There are many popular remote desktop sharing programs (such as Teamviewer, Guacamole, and TigerVNC etc.) you can use when you need to share your screen to your co-workers or friends. These programs will share your entire screen to others. But, if you want to share only the Terminal, you can just use Tmate. It is actually a fork of Tmux, a terminal multiplexer that lets you to use several programs in a single Terminal. They both can be installed on the same system at the same time. Tmate is something like a Teamviewer for your Terminal.
For those wondering, Tmate will establish a secure connection over SSH to tmate.io website and generate a random URL for each session. You can share the URL with someone you trust and they can use the Terminal as the way they use their own Terminal as long as the connection is active. It is best for collaborating on common projects, or debugging a project with a team of developers, or getting a technical support over remote network. Tmate supports all popular operating systems, including GNU/Linux, Mac OS X, and BSD systems.
In this tutorial, I will explain how to install and use Tmate in Unix-like operating systems.
Tmate - Share Your Terminal Instantly To Anyone, Anywhere
For Arch Linux, and its derivatives like Antergos, Manjaro Linux, Tmate is available in AUR, so you can install it using AUR helper programs such as Yay.
$ yay -S tmate
For Fedora, run the following command to install Tmate.
$ sudo dnf install tmate
On Ubuntu, and its derivatives like Linux Mint, you can install in using the following PPA.
$ sudo apt-get install software-properties-common $ sudo add-apt-repository ppa:tmate.io/archive $ sudo apt-get update $ sudo apt-get install tmate
On Ubuntu 18.04 LTS versions, enable the universe repository and install Tmate like below.
$ sudo add-apt-repository universe
$ sudo apt install tmate
# pkg install tmate
# pkg_add tmate
Before start using Tmate, we need to create a SSH key-pair. Because, the tmate program establishes a secure SSH connection with tmate.io using the local SSH key pair.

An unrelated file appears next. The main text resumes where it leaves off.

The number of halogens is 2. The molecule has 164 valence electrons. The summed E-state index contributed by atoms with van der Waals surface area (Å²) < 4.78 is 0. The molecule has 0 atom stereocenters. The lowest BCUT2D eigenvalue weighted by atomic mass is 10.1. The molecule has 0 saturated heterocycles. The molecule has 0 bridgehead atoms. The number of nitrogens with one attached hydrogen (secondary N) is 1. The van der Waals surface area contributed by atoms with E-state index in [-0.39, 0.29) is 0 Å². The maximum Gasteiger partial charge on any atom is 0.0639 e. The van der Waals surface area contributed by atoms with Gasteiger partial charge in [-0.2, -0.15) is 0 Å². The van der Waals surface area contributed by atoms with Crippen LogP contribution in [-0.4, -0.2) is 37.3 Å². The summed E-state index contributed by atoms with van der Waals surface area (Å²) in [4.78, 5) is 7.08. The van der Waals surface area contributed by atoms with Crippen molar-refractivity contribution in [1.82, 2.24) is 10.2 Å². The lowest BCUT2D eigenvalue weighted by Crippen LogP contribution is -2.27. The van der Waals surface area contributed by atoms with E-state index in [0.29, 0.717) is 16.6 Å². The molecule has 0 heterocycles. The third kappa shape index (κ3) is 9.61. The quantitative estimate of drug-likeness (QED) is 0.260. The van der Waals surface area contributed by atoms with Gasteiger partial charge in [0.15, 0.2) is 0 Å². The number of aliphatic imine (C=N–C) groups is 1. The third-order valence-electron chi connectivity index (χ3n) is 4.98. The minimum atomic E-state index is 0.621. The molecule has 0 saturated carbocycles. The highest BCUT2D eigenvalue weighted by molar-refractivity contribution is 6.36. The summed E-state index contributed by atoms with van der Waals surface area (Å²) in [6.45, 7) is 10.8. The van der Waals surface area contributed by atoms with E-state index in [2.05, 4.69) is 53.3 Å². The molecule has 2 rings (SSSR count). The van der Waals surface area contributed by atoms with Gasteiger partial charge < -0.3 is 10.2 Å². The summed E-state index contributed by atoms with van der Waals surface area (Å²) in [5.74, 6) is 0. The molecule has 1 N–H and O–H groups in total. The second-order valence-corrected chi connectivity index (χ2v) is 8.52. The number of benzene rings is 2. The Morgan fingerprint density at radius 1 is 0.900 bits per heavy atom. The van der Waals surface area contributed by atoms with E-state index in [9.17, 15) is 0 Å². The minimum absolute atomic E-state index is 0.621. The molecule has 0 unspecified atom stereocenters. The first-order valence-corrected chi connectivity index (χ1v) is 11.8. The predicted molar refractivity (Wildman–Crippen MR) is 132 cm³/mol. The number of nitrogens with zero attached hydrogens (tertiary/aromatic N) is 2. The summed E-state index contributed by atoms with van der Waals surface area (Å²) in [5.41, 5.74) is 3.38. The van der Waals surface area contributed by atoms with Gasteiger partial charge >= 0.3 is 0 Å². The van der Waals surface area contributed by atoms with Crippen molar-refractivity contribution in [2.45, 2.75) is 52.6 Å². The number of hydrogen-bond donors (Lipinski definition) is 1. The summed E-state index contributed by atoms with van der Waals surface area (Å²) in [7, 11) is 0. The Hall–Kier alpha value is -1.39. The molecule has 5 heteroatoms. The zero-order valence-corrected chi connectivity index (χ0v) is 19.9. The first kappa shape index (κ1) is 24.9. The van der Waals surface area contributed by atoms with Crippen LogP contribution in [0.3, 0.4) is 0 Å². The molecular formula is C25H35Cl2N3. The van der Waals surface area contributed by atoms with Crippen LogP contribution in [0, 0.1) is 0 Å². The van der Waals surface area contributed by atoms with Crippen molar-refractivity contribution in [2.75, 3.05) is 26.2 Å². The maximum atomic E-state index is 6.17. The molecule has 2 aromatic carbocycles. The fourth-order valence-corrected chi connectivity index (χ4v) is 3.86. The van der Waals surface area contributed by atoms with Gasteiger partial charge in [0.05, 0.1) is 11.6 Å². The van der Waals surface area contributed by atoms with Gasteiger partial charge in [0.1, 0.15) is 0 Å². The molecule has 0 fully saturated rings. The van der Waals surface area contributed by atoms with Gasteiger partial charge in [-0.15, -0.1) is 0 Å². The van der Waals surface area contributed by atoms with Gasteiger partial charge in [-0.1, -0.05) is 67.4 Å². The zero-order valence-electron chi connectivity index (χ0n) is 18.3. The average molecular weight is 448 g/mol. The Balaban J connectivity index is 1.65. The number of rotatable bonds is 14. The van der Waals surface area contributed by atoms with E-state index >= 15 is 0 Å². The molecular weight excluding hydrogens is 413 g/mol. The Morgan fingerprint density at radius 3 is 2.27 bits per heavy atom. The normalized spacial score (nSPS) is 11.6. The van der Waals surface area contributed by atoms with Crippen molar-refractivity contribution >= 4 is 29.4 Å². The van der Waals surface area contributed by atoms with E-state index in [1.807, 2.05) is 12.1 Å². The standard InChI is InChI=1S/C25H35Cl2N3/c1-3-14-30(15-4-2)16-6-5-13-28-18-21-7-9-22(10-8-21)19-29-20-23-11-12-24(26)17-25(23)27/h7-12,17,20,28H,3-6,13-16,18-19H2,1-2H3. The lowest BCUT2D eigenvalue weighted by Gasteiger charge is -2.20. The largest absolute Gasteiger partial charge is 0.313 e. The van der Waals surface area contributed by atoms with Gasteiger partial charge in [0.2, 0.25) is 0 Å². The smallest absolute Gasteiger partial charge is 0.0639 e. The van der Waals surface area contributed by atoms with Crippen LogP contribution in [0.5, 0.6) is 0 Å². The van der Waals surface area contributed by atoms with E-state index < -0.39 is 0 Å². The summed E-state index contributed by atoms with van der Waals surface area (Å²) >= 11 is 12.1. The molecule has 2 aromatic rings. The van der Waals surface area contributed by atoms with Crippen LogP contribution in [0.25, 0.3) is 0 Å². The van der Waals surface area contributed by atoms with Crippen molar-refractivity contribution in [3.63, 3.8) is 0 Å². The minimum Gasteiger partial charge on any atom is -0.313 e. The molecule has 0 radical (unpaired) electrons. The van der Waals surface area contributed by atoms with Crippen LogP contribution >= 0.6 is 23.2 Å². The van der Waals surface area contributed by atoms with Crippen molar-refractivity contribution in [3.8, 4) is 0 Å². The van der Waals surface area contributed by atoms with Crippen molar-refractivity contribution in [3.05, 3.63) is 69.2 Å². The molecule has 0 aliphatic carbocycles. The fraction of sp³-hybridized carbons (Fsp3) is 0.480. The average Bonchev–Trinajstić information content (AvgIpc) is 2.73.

Let us create SSH key-pair using command:
$ ssh-keygen -t rsa Generating public/private rsa key pair. Enter file in which to save the key (/home/sk/.ssh/id_rsa): Created directory '/home/sk/.ssh'. Enter passphrase (empty for no passphrase): Enter same passphrase again: Your identification has been saved in /home/sk/.ssh/id_rsa. Your public key has been saved in /home/sk/.ssh/id_rsa.pub. The key fingerprint is: SHA256:DL3+rYrYtXYHxyFfDSRAsz4470wAQ+V/iW+sd5/fnA0 sk@ubuntuserver The key's randomart image is: +---[RSA 2048]----+ | ....+.... | | . o o .. | | + o . o | | = =..... .| | S =+oo | | . +.=+ | | o oo+ E | | o o.*.+o .o=| | . o.oo*+.. +B| +----[SHA256]-----+
If you don't create, you will see the following notification message at the bottom of the Terminal window.
[Tmate] Reconnecting... (SSH keys not found. Run 'ssh-keygen' to create keys and try again.)
Once you created the SSH key-pair, launch Tmate by running the following command from your Terminal:
If you entered a passphrase while creatingSSH keypair, you may need to enter it to establish the Tmate session.
After you started the Tmate session, share the connection ID with anybody you want to share your screen with. You can share it with any number of people you trust. They need not to be in the same network or need not to use the same OS. They don’t even have to have tmate or tmux installed.
This is how Tmate sessions looks like.
As you see in the above screenshot, there is a SSH session ID (a string of random characters) at the bottom of the screen. Just copy and share it with others to connect. Please note that this ID will disappear after a few seconds. However, you still can view the sessions IDs using command:
$ tmate show-messages
Sample output would be: